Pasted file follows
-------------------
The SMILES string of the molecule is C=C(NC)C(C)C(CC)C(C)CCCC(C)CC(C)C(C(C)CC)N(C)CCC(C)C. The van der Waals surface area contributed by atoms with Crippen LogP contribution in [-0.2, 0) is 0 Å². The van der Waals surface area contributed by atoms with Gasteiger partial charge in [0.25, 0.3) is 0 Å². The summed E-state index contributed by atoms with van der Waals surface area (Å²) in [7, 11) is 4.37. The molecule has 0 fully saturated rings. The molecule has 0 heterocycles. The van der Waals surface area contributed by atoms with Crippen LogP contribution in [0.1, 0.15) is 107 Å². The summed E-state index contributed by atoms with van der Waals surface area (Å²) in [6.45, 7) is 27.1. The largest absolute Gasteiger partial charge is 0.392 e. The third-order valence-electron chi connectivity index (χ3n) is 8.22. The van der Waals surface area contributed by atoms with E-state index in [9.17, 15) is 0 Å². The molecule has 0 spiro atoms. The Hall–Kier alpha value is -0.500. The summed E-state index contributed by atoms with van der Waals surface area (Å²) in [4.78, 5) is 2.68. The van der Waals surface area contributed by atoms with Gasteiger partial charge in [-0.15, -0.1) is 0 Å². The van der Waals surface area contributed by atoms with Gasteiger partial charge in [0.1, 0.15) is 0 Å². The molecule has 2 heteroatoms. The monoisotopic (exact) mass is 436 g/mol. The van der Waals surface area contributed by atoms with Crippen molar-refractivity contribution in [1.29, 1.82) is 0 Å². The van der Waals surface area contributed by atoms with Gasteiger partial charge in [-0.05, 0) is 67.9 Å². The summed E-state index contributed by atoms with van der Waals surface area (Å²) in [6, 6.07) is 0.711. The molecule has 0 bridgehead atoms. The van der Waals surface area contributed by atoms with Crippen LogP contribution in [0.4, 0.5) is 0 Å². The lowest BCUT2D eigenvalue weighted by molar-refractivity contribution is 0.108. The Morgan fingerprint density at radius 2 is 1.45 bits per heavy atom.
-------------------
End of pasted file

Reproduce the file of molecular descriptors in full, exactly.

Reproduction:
The SMILES string of the molecule is C=C(NC)C(C)C(CC)C(C)CCCC(C)CC(C)C(C(C)CC)N(C)CCC(C)C. The van der Waals surface area contributed by atoms with Crippen LogP contribution in [-0.2, 0) is 0 Å². The van der Waals surface area contributed by atoms with Gasteiger partial charge in [0.25, 0.3) is 0 Å². The summed E-state index contributed by atoms with van der Waals surface area (Å²) in [7, 11) is 4.37. The molecule has 0 fully saturated rings. The molecule has 0 heterocycles. The van der Waals surface area contributed by atoms with Crippen LogP contribution in [0.1, 0.15) is 107 Å². The summed E-state index contributed by atoms with van der Waals surface area (Å²) in [6.45, 7) is 27.1. The largest absolute Gasteiger partial charge is 0.392 e. The third-order valence-electron chi connectivity index (χ3n) is 8.22. The van der Waals surface area contributed by atoms with E-state index in [9.17, 15) is 0 Å². The molecule has 0 spiro atoms. The Hall–Kier alpha value is -0.500. The summed E-state index contributed by atoms with van der Waals surface area (Å²) in [4.78, 5) is 2.68. The van der Waals surface area contributed by atoms with Gasteiger partial charge in [-0.15, -0.1) is 0 Å². The van der Waals surface area contributed by atoms with Gasteiger partial charge in [0.1, 0.15) is 0 Å². The molecule has 2 heteroatoms. The monoisotopic (exact) mass is 436 g/mol. The van der Waals surface area contributed by atoms with Crippen molar-refractivity contribution in [1.29, 1.82) is 0 Å². The van der Waals surface area contributed by atoms with Gasteiger partial charge in [-0.05, 0) is 67.9 Å². The summed E-state index contributed by atoms with van der Waals surface area (Å²) in [6, 6.07) is 0.711. The molecule has 0 bridgehead atoms. The van der Waals surface area contributed by atoms with Crippen LogP contribution in [0.4, 0.5) is 0 Å². The lowest BCUT2D eigenvalue weighted by molar-refractivity contribution is 0.108. The Morgan fingerprint density at radius 2 is 1.45 bits per heavy atom.